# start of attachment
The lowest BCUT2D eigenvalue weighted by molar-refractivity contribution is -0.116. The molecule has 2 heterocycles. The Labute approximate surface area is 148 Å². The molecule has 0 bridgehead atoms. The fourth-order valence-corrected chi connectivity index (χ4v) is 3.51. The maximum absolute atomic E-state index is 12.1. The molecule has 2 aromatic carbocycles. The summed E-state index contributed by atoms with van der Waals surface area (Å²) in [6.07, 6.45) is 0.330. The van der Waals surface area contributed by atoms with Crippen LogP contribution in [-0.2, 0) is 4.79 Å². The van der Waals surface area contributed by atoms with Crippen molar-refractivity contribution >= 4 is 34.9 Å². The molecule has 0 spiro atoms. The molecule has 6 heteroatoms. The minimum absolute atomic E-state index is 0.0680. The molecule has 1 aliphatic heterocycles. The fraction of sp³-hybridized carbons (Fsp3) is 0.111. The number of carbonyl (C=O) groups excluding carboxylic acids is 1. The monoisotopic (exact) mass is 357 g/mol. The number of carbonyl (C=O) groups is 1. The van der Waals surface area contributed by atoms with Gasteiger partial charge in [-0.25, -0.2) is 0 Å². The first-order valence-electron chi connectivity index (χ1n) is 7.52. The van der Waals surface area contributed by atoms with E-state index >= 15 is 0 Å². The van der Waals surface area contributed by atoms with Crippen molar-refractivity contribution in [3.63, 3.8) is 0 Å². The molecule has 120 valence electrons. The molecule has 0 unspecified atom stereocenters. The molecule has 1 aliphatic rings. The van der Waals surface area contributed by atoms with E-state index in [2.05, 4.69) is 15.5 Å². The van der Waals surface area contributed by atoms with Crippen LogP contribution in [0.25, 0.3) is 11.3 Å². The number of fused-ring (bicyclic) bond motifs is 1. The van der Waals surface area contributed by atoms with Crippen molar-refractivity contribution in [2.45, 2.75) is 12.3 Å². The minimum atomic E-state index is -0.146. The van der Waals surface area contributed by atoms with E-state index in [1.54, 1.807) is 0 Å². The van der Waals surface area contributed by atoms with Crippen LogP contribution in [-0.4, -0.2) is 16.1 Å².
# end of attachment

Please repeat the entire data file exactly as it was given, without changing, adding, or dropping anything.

The lowest BCUT2D eigenvalue weighted by molar-refractivity contribution is -0.116. The molecule has 2 heterocycles. The Labute approximate surface area is 148 Å². The molecule has 0 bridgehead atoms. The fourth-order valence-corrected chi connectivity index (χ4v) is 3.51. The maximum absolute atomic E-state index is 12.1. The molecule has 2 aromatic carbocycles. The summed E-state index contributed by atoms with van der Waals surface area (Å²) in [6.07, 6.45) is 0.330. The van der Waals surface area contributed by atoms with Crippen LogP contribution in [-0.2, 0) is 4.79 Å². The van der Waals surface area contributed by atoms with Crippen molar-refractivity contribution >= 4 is 34.9 Å². The molecule has 0 spiro atoms. The molecule has 6 heteroatoms. The minimum absolute atomic E-state index is 0.0680. The molecule has 1 aliphatic heterocycles. The fraction of sp³-hybridized carbons (Fsp3) is 0.111. The number of carbonyl (C=O) groups excluding carboxylic acids is 1. The monoisotopic (exact) mass is 357 g/mol. The number of carbonyl (C=O) groups is 1. The van der Waals surface area contributed by atoms with Gasteiger partial charge in [-0.25, -0.2) is 0 Å². The first-order valence-electron chi connectivity index (χ1n) is 7.52. The van der Waals surface area contributed by atoms with E-state index >= 15 is 0 Å². The van der Waals surface area contributed by atoms with Crippen molar-refractivity contribution in [3.63, 3.8) is 0 Å². The molecule has 120 valence electrons. The molecule has 0 unspecified atom stereocenters. The molecule has 1 aliphatic rings. The van der Waals surface area contributed by atoms with E-state index in [2.05, 4.69) is 15.5 Å². The van der Waals surface area contributed by atoms with Crippen LogP contribution in [0.25, 0.3) is 11.3 Å². The number of fused-ring (bicyclic) bond motifs is 1. The van der Waals surface area contributed by atoms with Crippen molar-refractivity contribution in [2.45, 2.75) is 12.3 Å². The minimum atomic E-state index is -0.146. The van der Waals surface area contributed by atoms with E-state index in [1.54, 1.807) is 0 Å². The van der Waals surface area contributed by atoms with Crippen LogP contribution in [-0.4, -0.2) is 16.1 Å².